Corruption: Africa's Challenge

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The AU has declared 2018 the African Anti-Corruption Year, and the theme of this month's summit in Addis Ababa. It is refreshing that African leaders will discuss the subject in public. Some leaders are more committed than others to ending the cycle of graft which has dogged Africa since the colonial era.

Africa is not alone in this problem. Theft through corruption occurs in practically every nation – the early days of American industrialization were rife with graft. But in Africa, it has persisted as a potent force to stymie economic development and prosperity. 

From the 1960s to the 1980s, contracting and procurement were the main drivers of African corruption. Many contractors had to pay bribes to obtain work from African governments, while over-invoicing increased the price of materials. Basic development projects became much more expensive, and confidence in the rule of law dimmed among potential investors. In the first two decades of the post-colonial era, the World Bank fought to diminish this type of corruption by pushing for economic reforms.

But there are numerous ways to steal from public coffers. Most African countries nationalized major enterprises at the outset of independence. Liberia's late president Samuel Doe would simply call the heads of government corporations and order them to turn over hundreds of thousands in cash. In other countries, the diversion of government funds to private pockets was more subtle.

The scope of corruption expanded considerably with the rise of major commodity exports and the transmission of royalties. Since the mid-1980s, reliance on commodities in Nigeria, Gabon, Cameroon, Equatorial Guinea, Democratic Republic of the Congo, Sierra Leone and Angola have driven enormous economic growth from a national perspective, but they have also created myriad pathways for graft and ensured that ordinary Africans rarely see the benefits of these lucrative industries.

The creation of government commodity corporations was a key development in the facilitation of modern corruption. Nigeria's National Petroleum Corporation (NNPC) is the most prominent example, but the issue goes far beyond oil. The DRC's state-owned mining company, Gécamines, was designated to receive all royalties from private minerals producers. Since the DRC government is the only shareholder in Gécamines, revenue should go directly to the government central bank and then into the state budget. Unfortunately, there are no controls over the royalty funds once they enter Gécamines. The head of state and his close political associates have unfettered access to those funds and take advantage of them freely.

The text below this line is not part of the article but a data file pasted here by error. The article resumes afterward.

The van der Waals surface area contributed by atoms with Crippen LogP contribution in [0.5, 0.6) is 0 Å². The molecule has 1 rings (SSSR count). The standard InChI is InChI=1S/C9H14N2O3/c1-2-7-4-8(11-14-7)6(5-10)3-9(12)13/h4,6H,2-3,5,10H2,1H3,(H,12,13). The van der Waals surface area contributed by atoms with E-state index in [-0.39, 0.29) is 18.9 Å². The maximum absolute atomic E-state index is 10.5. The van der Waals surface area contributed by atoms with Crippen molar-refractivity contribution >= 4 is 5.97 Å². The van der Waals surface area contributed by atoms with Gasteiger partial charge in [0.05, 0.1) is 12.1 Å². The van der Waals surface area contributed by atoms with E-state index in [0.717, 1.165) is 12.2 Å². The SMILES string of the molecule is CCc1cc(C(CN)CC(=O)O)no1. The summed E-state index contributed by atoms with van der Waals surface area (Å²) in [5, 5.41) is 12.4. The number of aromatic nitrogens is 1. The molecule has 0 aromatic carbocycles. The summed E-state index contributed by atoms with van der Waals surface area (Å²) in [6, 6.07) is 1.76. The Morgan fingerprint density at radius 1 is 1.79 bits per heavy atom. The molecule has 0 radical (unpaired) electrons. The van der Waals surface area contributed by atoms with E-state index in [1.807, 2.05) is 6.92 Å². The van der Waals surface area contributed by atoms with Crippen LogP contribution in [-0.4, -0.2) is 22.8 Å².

This pocketing of public revenue is pure theft. But some things are changing. 

In recent years, some African heads of state have introduced strong controls designed to make sure that government earnings enter legal channels into central banks and official budgets. Since his election in 2014, Nigeria's President Buhari has engaged in a campaign to end corruption that is more than just talk. The NNPC now has very strict rules about open bidding on the sale of petroleum. But changes to the NNPC are a bright spot among African countries continuing old corrupt practices. As of the beginning of 2018, there has not been any sign of improvement in the Democratic Republic of the Congo with respect to mineral revenues.

The decision by AU heads of state to discuss corruption openly reflects the demands of younger educated citizens that government revenue be used to support development objectives, through improved infrastructure, education, and healthcare, rather than line the pockets of politicians and their allies. The African middle class is now large enough to make itself felt. The fact that this subject is being discussed openly is very encouraging to those of us who want to see Africa develop more rapidly. But there is much work to be done, and it remains to be seen how much appetite today's African leaders have for fundamental changes to the institutions which have enriched them for decades.

In the final analysis, the introduction of transparency in government accounts, and the transfer of all government revenues into legitimate treasury channels, has become a life and death necessity in a growing number of African countries. Governments have a growing need for funds to meet basic human needs for their growing populations. Situations in which civil servants remain unpaid for months at a time can no longer be tolerated. Social media makes it far easier for ordinary citizens to spread the word about wrongdoing. For a growing number of African leaders, honest government has become necessary for survival.